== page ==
Outrage At Google ‘Slavery Simulation’ Game

A game named “Simulador de Escravidão,” or “Slavery Simulator,” was taken down by Google Play on Wednesday following outrage in Brazil.

For about a month, Google Play users in Brazil could download a game that simulated what the South American nation looked like in the 1600s — a Portuguese colony and major hub of the Atlantic slave trade. In fact, that’s the whole premise of the game called “Simulador de Escravidão,” or “Slavery Simulator”: to use accumulated, make-believe wealth to buy, sell, punish or sexualize enslaved people.

“Choose one of two goals at the beginning of the slave owner simulator: the Path of the Tyrant or the Path of the Liberator. Become a wealthy slave owner or achieve the abolition of slavery. Everything is in your hands,” the game’s description read.

The game was taken down by Google Play on Wednesday after it first popped up on the app marketplace April 20. But now it’s at the center of several complaints — and a wave of backlash that has reignited a debate about regulation in digital spaces.

“It’s something unbelievable that in a country where racism is a crime, a country that lived through the wounds of slavery, a digital platform makes a macabre and barbaric game like this one,” Orlando Silva de Jesus Junior, a federal lawmaker, said in Portuguese during a congressional debate. “Young teens are the ones who consume the most games. It’s unacceptable that something like this happened.”

On Wednesday, Silva joined André Alexandre Garcia da Silva, from the racial justice advocacy group Unegro, in filing a complaint with the nation’s Public Prosecutor’s Office. The complaint accuses Google of violating a Brazilian law that bans “practicing, inducing or inciting discrimination or prejudice of race, color, ethnicity, religion or national origin.” Silva vowed on Twitter to seek the highest possible consequences, “preferably the arrest of those responsible.”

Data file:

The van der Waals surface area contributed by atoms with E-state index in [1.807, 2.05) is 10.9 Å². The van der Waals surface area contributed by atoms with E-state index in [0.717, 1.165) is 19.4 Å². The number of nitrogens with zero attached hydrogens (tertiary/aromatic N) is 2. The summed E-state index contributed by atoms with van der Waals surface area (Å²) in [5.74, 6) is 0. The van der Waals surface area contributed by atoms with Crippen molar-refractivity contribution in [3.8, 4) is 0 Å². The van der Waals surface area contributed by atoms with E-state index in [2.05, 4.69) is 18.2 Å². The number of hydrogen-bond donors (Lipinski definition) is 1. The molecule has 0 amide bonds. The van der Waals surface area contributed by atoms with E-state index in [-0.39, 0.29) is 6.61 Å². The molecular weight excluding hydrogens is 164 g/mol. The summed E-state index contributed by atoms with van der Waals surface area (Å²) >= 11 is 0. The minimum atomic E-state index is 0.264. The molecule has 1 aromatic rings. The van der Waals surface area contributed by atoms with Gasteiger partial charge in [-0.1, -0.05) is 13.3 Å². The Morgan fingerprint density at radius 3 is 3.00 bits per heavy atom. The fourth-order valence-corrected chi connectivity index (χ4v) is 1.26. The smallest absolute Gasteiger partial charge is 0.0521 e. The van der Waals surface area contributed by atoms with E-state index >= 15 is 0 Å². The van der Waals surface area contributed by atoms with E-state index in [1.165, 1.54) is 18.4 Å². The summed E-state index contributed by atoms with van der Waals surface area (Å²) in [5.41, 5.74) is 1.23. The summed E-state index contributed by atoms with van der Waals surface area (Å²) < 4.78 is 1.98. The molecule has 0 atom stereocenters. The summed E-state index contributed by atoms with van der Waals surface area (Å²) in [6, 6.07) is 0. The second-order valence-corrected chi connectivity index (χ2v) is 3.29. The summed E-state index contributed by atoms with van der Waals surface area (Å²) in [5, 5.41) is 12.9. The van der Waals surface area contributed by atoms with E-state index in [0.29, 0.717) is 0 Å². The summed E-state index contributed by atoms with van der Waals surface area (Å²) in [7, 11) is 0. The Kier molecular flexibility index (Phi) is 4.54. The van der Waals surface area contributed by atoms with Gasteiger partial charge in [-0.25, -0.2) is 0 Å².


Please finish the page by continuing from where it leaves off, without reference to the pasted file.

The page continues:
Silva’s complaint also asked the government agency to investigate a slew of offensive reviews on Google Play — including one that praised the simulation for “portraying well what I would like to do in real life,” according to screenshots included in the document.

“Great game to pass the time, but it lacks more torture options,” one user allegedly wrote. “They could also include an option to whip a slave, too. Other than that, the game is perfect.”

The West hoped Lula would be a partner. He’s got his own plans.

According to Reuters, the Minister of State for Information Technology, Rajeev Chandrasekhar, has announced that India will take action against Google for an antitrust breach.

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